'Banknotes and coins are the most widely used payment instruments by transaction volume. Their function as a store of value also means they are strongly in demand for hoarding purposes.'
So reads The Banque de France's summary on The use of cash in France and in the euro area. Because while the nation explores new payment forms, their attachment to cash remains very dear to them. In fact, to meet the demand, the number of banknotes issued in 2017 was increased by 7.6% from 2016, ammounting to €129 billion!
“Notes are being used less and less for transactions, even as they remain the favourite means of payment for Europeans when it comes to local shopping. People still have confidence in cash; much of it is simply kept [for future use].”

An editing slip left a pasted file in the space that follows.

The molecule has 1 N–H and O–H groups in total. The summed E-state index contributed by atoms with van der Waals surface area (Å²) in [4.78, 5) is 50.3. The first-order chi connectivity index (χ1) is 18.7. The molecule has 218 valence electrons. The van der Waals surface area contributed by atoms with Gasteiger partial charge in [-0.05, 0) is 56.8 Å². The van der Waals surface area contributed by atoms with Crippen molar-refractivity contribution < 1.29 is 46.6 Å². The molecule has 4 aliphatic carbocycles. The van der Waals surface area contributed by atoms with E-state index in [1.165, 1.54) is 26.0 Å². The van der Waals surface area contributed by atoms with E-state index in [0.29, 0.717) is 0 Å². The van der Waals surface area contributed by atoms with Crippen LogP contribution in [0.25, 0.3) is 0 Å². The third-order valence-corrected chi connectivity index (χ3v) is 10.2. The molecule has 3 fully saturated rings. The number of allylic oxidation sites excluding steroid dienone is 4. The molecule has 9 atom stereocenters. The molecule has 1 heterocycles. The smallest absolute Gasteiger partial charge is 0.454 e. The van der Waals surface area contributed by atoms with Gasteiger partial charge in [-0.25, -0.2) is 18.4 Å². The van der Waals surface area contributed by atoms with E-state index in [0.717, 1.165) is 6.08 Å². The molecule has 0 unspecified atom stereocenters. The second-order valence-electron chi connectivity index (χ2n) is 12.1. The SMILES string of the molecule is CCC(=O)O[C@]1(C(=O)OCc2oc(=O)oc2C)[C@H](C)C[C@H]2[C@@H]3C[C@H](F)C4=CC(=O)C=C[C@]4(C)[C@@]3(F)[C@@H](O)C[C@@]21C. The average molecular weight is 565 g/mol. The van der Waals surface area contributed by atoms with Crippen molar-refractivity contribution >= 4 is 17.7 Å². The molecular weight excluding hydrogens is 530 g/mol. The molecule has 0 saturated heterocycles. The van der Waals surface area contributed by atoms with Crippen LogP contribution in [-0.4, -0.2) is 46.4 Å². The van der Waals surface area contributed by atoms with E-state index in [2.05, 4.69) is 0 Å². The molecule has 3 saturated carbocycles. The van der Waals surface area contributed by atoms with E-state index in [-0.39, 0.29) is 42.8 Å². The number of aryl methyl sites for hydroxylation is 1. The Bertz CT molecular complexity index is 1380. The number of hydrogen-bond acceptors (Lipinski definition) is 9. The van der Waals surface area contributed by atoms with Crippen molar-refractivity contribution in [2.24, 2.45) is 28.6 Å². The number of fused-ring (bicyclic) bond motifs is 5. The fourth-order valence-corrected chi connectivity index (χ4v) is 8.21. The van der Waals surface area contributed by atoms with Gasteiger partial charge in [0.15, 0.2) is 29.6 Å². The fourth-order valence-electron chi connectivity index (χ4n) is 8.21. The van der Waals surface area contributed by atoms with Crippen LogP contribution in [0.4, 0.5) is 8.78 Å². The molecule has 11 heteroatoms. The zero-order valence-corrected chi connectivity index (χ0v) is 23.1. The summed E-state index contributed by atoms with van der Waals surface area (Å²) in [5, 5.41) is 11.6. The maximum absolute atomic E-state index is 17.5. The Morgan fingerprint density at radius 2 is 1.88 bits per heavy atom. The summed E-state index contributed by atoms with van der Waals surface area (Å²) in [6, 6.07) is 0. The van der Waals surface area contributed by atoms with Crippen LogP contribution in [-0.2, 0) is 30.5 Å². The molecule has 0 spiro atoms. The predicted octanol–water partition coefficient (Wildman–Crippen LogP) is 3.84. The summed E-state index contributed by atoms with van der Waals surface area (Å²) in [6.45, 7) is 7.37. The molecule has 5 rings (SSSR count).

Overall, banknotes and coins represent over 50% of transactions in most OECD countries, albeit with significant differences across countries.
According to ECB data (2011), in the euro area, banknotes and coins are used on average in about 70% of transactions at the "point of sale" and represent 90% of transactions below EUR 20.
In France, banknotes and coins account for just over 50% of transactions in number terms but 15% in value terms, less than in other major countries of the euro area (over 80% in Germany, for example). Thus, only 15% of the French use cash for transactions between EUR 30 and EUR 100, against 69% in Germany and 72% in Italy.
The market share of banknotes and coins in transactions is on the decline. France stands out in particular by a strong use of cashless payment instruments. Thus, the average number of cashless transactions per capita per year in 2014 was 287, against 202 on average in euro area countries and in the European Union.
The payment card represents almost 50% of cashless payments in France, and its share is growing faster than other means of payment (cash, cheques, credit transfers or direct debits).